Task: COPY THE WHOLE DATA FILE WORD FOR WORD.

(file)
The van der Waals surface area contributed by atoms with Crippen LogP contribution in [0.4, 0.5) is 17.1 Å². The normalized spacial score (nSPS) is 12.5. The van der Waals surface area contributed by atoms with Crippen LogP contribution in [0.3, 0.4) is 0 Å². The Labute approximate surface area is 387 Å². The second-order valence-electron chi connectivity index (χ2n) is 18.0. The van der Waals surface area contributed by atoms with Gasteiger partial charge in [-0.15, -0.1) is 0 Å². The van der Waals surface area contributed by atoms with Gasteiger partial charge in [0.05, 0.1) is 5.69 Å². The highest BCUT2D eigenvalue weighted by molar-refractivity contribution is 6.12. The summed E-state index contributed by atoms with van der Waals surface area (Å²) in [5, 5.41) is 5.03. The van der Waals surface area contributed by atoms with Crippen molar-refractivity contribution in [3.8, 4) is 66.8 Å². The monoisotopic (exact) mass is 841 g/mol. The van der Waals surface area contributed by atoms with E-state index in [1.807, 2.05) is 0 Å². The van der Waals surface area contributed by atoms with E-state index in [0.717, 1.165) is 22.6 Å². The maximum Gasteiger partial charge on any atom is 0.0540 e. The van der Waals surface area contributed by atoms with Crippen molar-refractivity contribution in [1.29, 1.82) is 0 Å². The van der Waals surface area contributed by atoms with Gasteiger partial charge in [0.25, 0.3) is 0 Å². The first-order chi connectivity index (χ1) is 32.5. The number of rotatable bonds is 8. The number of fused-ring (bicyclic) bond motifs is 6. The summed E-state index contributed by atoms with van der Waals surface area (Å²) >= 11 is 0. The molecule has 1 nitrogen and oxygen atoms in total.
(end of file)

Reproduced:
The van der Waals surface area contributed by atoms with Crippen LogP contribution in [0.4, 0.5) is 17.1 Å². The normalized spacial score (nSPS) is 12.5. The van der Waals surface area contributed by atoms with Crippen LogP contribution in [0.3, 0.4) is 0 Å². The Labute approximate surface area is 387 Å². The second-order valence-electron chi connectivity index (χ2n) is 18.0. The van der Waals surface area contributed by atoms with Gasteiger partial charge in [-0.15, -0.1) is 0 Å². The van der Waals surface area contributed by atoms with Gasteiger partial charge in [0.05, 0.1) is 5.69 Å². The highest BCUT2D eigenvalue weighted by molar-refractivity contribution is 6.12. The summed E-state index contributed by atoms with van der Waals surface area (Å²) in [5, 5.41) is 5.03. The van der Waals surface area contributed by atoms with Crippen molar-refractivity contribution in [3.8, 4) is 66.8 Å². The monoisotopic (exact) mass is 841 g/mol. The van der Waals surface area contributed by atoms with E-state index in [1.807, 2.05) is 0 Å². The van der Waals surface area contributed by atoms with E-state index in [0.717, 1.165) is 22.6 Å². The maximum Gasteiger partial charge on any atom is 0.0540 e. The van der Waals surface area contributed by atoms with Crippen molar-refractivity contribution in [1.29, 1.82) is 0 Å². The van der Waals surface area contributed by atoms with Gasteiger partial charge in [0.25, 0.3) is 0 Å². The first-order chi connectivity index (χ1) is 32.5. The number of rotatable bonds is 8. The number of fused-ring (bicyclic) bond motifs is 6. The summed E-state index contributed by atoms with van der Waals surface area (Å²) >= 11 is 0. The molecule has 1 nitrogen and oxygen atoms in total.